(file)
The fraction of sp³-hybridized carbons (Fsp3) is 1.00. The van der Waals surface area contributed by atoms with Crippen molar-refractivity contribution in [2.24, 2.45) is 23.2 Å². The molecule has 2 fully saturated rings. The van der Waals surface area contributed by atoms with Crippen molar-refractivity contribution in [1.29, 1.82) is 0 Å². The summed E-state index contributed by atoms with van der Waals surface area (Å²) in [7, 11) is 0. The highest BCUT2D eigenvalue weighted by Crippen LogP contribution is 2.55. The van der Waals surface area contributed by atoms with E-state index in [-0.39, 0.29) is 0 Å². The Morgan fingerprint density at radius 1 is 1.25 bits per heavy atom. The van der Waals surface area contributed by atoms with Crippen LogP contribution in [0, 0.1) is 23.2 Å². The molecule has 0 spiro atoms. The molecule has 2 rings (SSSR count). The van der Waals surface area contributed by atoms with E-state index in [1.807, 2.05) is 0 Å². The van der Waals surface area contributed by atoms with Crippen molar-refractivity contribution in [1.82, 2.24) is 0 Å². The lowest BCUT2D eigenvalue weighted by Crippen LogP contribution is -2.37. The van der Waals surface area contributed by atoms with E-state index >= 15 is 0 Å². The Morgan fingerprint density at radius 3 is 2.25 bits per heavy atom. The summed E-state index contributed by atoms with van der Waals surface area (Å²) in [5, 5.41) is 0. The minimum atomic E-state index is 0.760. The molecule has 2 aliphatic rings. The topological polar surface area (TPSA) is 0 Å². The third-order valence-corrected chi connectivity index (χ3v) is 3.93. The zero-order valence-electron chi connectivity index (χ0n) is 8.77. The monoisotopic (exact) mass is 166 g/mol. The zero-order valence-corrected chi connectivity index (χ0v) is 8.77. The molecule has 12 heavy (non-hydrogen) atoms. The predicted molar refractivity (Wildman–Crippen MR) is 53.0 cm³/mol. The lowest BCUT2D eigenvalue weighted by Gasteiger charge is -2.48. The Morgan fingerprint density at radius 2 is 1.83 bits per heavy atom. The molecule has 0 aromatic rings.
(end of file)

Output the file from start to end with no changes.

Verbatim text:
The fraction of sp³-hybridized carbons (Fsp3) is 1.00. The van der Waals surface area contributed by atoms with Crippen molar-refractivity contribution in [2.24, 2.45) is 23.2 Å². The molecule has 2 fully saturated rings. The van der Waals surface area contributed by atoms with Crippen molar-refractivity contribution in [1.29, 1.82) is 0 Å². The summed E-state index contributed by atoms with van der Waals surface area (Å²) in [7, 11) is 0. The highest BCUT2D eigenvalue weighted by Crippen LogP contribution is 2.55. The van der Waals surface area contributed by atoms with E-state index in [-0.39, 0.29) is 0 Å². The Morgan fingerprint density at radius 1 is 1.25 bits per heavy atom. The van der Waals surface area contributed by atoms with Crippen LogP contribution in [0, 0.1) is 23.2 Å². The molecule has 0 spiro atoms. The molecule has 2 rings (SSSR count). The van der Waals surface area contributed by atoms with E-state index in [1.807, 2.05) is 0 Å². The van der Waals surface area contributed by atoms with Crippen molar-refractivity contribution in [1.82, 2.24) is 0 Å². The lowest BCUT2D eigenvalue weighted by Crippen LogP contribution is -2.37. The van der Waals surface area contributed by atoms with E-state index >= 15 is 0 Å². The Morgan fingerprint density at radius 3 is 2.25 bits per heavy atom. The summed E-state index contributed by atoms with van der Waals surface area (Å²) in [5, 5.41) is 0. The minimum atomic E-state index is 0.760. The molecule has 2 aliphatic rings. The topological polar surface area (TPSA) is 0 Å². The third-order valence-corrected chi connectivity index (χ3v) is 3.93. The zero-order valence-electron chi connectivity index (χ0n) is 8.77. The monoisotopic (exact) mass is 166 g/mol. The zero-order valence-corrected chi connectivity index (χ0v) is 8.77. The molecule has 12 heavy (non-hydrogen) atoms. The predicted molar refractivity (Wildman–Crippen MR) is 53.0 cm³/mol. The lowest BCUT2D eigenvalue weighted by Gasteiger charge is -2.48. The Morgan fingerprint density at radius 2 is 1.83 bits per heavy atom. The molecule has 0 aromatic rings.